The American Anthropological Association will host its 113th Annual Meeting in Washington, D.C., on December 3-7, 2014. A group inside the AAA is likely to press for a vote in favor of the academic boycott of Israel. This is the “Anthropologists for the Boycott of Israeli Academic Institutions” who maintain a petition website. Earlier, the AAA established a task force to look into the issue of the AAA’s engagement with Israel /Palestine, but proponents of the academic boycott have their own agenda.
The Task force is supposed to: 1) enumerate the issues in the ongoing conflict that directly concern the Association. Anthropological research, it is reasoned, can be used to support or challenge claims of territory and historicity; government policy or practice can impact the academic freedom of anthropologists; power can commission anthropological research where the methods or aims clash with professional ethical responsibilities.
The Task Force is also supposed to 2) develop principles to be used to assess whether the AAA has an interest in taking a stand on these issues; 3) assess the matter; and 4) make recommendations for action or actions.
Proponents of boycott are not waiting for the report nor limiting themselves to things directly concerning the Association. Their petition says broadly that because the world’s governments fail to hold Israel responsible under international law (a big charge without elaboration), and because they count themselves all scholars “of power, oppression, and cultural hegemony,” they believe they have a moral responsibility to speak out and demand accountability from Israel and other governments. They insist that acting in solidarity with Palestinian civil society is building on “a disciplinary tradition of support for anti-colonial and human rights struggles…”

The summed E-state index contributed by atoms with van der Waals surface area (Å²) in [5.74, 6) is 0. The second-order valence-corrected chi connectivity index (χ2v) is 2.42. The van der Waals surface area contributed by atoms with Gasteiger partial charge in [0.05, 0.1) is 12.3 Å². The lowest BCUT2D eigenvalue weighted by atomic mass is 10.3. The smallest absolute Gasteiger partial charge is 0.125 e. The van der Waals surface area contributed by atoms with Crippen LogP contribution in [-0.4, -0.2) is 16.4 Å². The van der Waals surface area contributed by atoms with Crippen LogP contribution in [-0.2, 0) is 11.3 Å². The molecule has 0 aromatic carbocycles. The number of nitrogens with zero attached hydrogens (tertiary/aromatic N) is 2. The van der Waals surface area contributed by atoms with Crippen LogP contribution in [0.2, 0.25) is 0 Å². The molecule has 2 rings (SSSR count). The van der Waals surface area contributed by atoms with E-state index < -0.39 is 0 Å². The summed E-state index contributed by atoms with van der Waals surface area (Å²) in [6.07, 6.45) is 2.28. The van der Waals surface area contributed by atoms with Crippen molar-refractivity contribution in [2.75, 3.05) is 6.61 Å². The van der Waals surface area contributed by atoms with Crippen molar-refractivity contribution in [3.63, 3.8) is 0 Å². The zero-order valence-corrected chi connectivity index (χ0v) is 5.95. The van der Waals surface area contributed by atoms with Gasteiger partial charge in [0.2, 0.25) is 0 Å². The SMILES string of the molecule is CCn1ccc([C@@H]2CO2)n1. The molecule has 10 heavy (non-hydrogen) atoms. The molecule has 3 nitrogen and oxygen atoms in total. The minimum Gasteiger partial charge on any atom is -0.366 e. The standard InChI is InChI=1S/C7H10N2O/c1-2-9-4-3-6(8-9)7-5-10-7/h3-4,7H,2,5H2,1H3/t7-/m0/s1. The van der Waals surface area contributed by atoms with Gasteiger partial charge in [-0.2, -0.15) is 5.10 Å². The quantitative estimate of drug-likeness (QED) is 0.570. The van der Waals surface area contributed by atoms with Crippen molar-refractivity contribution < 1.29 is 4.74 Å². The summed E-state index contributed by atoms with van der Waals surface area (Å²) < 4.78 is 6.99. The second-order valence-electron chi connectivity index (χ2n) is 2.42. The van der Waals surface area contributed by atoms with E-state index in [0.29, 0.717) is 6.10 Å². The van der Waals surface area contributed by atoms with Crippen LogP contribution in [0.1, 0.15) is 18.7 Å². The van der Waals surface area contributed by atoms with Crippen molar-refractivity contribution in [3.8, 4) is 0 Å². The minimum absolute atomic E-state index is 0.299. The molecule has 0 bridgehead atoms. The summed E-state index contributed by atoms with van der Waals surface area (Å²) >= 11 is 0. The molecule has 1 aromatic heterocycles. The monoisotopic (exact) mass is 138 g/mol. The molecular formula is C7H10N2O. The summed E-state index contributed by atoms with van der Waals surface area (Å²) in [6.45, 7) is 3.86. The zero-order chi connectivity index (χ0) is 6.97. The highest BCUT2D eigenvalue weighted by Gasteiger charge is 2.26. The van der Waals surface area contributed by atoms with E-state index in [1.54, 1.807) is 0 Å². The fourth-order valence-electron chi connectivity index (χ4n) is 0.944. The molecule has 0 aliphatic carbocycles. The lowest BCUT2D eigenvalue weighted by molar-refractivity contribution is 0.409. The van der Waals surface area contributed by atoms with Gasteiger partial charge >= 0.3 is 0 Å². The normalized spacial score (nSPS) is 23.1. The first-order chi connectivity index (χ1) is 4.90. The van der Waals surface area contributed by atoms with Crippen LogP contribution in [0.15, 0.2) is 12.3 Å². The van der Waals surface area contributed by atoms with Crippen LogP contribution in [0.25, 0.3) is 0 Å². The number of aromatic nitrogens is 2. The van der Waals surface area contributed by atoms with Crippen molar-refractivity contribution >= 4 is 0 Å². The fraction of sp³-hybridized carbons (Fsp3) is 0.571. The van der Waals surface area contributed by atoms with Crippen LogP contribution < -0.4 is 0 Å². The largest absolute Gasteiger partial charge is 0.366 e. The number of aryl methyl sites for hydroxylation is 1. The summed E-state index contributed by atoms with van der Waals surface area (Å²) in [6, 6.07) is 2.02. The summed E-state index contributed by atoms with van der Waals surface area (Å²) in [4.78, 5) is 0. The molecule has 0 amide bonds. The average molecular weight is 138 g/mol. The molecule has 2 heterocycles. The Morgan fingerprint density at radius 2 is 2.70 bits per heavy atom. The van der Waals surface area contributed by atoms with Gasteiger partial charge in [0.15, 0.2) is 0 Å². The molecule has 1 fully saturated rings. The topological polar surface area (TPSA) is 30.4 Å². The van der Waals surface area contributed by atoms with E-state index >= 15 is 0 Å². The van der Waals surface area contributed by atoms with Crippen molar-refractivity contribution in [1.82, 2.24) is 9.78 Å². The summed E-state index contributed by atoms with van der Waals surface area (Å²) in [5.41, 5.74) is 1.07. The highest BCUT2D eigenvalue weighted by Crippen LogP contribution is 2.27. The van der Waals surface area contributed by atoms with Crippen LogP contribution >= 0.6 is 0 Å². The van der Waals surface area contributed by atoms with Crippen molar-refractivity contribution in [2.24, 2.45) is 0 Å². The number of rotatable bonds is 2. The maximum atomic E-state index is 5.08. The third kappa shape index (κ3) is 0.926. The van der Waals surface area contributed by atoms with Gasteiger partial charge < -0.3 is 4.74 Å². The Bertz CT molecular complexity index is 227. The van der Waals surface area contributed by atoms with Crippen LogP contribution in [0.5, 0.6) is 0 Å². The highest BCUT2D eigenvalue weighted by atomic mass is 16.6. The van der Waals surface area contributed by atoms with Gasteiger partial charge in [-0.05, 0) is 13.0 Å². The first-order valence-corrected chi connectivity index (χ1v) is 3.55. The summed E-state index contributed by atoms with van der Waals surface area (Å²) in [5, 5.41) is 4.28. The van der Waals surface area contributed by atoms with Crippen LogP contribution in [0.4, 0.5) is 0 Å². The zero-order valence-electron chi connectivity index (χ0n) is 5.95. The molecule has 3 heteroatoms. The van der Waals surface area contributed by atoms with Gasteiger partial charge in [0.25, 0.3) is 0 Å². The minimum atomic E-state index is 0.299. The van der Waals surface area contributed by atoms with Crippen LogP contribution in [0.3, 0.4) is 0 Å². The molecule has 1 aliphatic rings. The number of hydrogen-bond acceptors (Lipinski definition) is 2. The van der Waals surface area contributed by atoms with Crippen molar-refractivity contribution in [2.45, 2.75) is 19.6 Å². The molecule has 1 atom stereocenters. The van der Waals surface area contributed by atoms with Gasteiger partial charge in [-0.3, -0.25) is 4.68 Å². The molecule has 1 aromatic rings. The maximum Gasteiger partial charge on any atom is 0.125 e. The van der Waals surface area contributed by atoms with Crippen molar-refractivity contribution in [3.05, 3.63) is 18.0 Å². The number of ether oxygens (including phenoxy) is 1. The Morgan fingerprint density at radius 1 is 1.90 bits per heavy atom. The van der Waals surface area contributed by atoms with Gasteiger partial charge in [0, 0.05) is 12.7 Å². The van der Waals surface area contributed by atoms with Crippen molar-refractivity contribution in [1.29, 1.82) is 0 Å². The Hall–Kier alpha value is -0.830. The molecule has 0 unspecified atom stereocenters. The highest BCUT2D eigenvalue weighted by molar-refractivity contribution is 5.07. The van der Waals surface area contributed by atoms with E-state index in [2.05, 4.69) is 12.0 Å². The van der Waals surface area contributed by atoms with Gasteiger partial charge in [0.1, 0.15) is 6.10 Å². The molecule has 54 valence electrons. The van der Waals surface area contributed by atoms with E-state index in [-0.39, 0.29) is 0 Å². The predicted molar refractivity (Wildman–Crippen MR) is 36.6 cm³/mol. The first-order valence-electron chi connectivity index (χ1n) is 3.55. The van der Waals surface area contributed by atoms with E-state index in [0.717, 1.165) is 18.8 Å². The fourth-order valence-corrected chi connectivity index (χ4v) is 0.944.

The boycott petition puts forward some dubious claims, offering conclusions about contested matters, like whether the Israeli embargo on Gaza is illegal, and making unsupported claims that Israel systematically prevents Palestinians from accessing higher education and Israeli institutions discriminate against Palestinian students. But the main thrust of the effort is the claim that Israeli institutions are “formally complicit” in the Israeli occupation and oppression of Palestinians. One example given is the development at Tel Aviv University of the Dahiya doctrine (a strategy pertaining to asymmetric warfare in urban settings employed by Israeli forces in Gaza). The reality that numerous counter-examples could be offered about the enormously constructive role played by individuals or programs in Israeli universities aimed at coexistence or at bolstering the appearance of two states and peace is ignored and not addressed or counted.
The petitioners are motivated by their own excited idealism and identify what they are doing as part of the movement of “engaged anthropology” based in activist anthropological research. But what they call “engaged” appears really to be promoting their own narrow, one-sided, political view of the Israeli-Palestinian conflict in which victimization is on one side only and Palestinian terror attacks on Israeli towns and civilians or attacks on teenage civilians are erased on the other.
Here in the petition there is only a Palestinian liberation struggle, not an Israeli-Palestinian conflict; here there is no fiery Hamas engaging in declared war crimes, there is no Israeli right of self-determination or self-defense. The petition gives little confidence in the ability of anthropologists to view a complex and tragic reality from multiple perspectives while acknowledging all the complexities.